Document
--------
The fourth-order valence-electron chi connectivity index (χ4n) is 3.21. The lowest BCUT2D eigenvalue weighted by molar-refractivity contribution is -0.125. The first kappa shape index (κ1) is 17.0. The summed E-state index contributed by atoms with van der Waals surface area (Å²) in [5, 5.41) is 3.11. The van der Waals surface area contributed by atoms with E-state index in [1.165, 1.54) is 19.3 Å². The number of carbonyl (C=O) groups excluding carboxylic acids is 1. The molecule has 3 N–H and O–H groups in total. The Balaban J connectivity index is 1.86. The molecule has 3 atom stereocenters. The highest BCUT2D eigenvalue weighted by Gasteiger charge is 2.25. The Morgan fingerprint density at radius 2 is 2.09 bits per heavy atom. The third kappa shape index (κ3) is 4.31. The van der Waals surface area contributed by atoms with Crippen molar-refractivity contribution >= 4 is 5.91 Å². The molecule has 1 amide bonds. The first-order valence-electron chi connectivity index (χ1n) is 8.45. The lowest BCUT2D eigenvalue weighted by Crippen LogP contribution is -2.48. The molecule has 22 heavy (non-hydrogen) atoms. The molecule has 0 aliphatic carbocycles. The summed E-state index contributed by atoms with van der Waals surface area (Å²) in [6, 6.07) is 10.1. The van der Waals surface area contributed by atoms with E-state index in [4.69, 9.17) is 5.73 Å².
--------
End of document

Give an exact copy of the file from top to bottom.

The fourth-order valence-electron chi connectivity index (χ4n) is 3.21. The lowest BCUT2D eigenvalue weighted by molar-refractivity contribution is -0.125. The first kappa shape index (κ1) is 17.0. The summed E-state index contributed by atoms with van der Waals surface area (Å²) in [5, 5.41) is 3.11. The van der Waals surface area contributed by atoms with E-state index in [1.165, 1.54) is 19.3 Å². The number of carbonyl (C=O) groups excluding carboxylic acids is 1. The molecule has 3 N–H and O–H groups in total. The Balaban J connectivity index is 1.86. The molecule has 3 atom stereocenters. The highest BCUT2D eigenvalue weighted by Gasteiger charge is 2.25. The Morgan fingerprint density at radius 2 is 2.09 bits per heavy atom. The third kappa shape index (κ3) is 4.31. The van der Waals surface area contributed by atoms with Crippen molar-refractivity contribution >= 4 is 5.91 Å². The molecule has 1 amide bonds. The first-order valence-electron chi connectivity index (χ1n) is 8.45. The lowest BCUT2D eigenvalue weighted by Crippen LogP contribution is -2.48. The molecule has 22 heavy (non-hydrogen) atoms. The molecule has 0 aliphatic carbocycles. The summed E-state index contributed by atoms with van der Waals surface area (Å²) in [6, 6.07) is 10.1. The van der Waals surface area contributed by atoms with E-state index in [4.69, 9.17) is 5.73 Å².